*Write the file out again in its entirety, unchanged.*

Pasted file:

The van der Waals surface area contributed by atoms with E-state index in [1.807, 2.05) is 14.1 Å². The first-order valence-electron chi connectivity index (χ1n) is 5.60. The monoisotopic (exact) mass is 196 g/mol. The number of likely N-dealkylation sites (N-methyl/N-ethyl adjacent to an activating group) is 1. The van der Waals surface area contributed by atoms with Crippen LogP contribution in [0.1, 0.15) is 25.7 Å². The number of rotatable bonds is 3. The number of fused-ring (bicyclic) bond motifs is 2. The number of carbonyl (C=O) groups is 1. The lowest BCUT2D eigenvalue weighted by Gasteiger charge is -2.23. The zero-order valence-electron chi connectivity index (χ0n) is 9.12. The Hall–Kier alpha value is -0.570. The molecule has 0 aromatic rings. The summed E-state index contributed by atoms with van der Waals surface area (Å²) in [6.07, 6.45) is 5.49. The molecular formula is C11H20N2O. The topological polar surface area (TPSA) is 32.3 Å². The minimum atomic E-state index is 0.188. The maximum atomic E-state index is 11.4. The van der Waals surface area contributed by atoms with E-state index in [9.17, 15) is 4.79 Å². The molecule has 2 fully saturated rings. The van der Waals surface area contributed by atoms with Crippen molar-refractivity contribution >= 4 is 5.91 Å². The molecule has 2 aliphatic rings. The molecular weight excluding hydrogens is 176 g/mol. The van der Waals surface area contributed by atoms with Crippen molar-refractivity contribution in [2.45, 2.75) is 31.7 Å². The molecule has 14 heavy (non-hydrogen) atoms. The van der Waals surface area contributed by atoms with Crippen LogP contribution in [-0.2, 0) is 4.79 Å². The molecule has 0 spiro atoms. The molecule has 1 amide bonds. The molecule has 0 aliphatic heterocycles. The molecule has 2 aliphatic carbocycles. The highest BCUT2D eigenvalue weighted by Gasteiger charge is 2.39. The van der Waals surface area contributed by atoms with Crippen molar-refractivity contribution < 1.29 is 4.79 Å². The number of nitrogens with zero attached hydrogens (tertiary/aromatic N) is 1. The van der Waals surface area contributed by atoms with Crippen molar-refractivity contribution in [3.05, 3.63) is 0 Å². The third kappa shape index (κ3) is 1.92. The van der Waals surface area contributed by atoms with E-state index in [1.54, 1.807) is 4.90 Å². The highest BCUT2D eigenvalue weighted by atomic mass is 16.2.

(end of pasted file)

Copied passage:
The van der Waals surface area contributed by atoms with E-state index in [1.807, 2.05) is 14.1 Å². The first-order valence-electron chi connectivity index (χ1n) is 5.60. The monoisotopic (exact) mass is 196 g/mol. The number of likely N-dealkylation sites (N-methyl/N-ethyl adjacent to an activating group) is 1. The van der Waals surface area contributed by atoms with Crippen LogP contribution in [0.1, 0.15) is 25.7 Å². The number of rotatable bonds is 3. The number of fused-ring (bicyclic) bond motifs is 2. The number of carbonyl (C=O) groups is 1. The lowest BCUT2D eigenvalue weighted by Gasteiger charge is -2.23. The zero-order valence-electron chi connectivity index (χ0n) is 9.12. The Hall–Kier alpha value is -0.570. The molecule has 0 aromatic rings. The summed E-state index contributed by atoms with van der Waals surface area (Å²) in [6.07, 6.45) is 5.49. The molecular formula is C11H20N2O. The topological polar surface area (TPSA) is 32.3 Å². The minimum atomic E-state index is 0.188. The maximum atomic E-state index is 11.4. The van der Waals surface area contributed by atoms with E-state index in [9.17, 15) is 4.79 Å². The molecule has 2 fully saturated rings. The van der Waals surface area contributed by atoms with Crippen molar-refractivity contribution >= 4 is 5.91 Å². The molecule has 2 aliphatic rings. The molecular weight excluding hydrogens is 176 g/mol. The van der Waals surface area contributed by atoms with Crippen molar-refractivity contribution in [2.45, 2.75) is 31.7 Å². The molecule has 14 heavy (non-hydrogen) atoms. The van der Waals surface area contributed by atoms with Crippen LogP contribution in [-0.2, 0) is 4.79 Å². The molecule has 0 spiro atoms. The molecule has 1 amide bonds. The molecule has 0 aliphatic heterocycles. The molecule has 2 aliphatic carbocycles. The highest BCUT2D eigenvalue weighted by Gasteiger charge is 2.39. The van der Waals surface area contributed by atoms with Crippen molar-refractivity contribution < 1.29 is 4.79 Å². The number of nitrogens with zero attached hydrogens (tertiary/aromatic N) is 1. The van der Waals surface area contributed by atoms with Crippen molar-refractivity contribution in [3.05, 3.63) is 0 Å². The third kappa shape index (κ3) is 1.92. The van der Waals surface area contributed by atoms with E-state index in [1.54, 1.807) is 4.90 Å². The highest BCUT2D eigenvalue weighted by atomic mass is 16.2.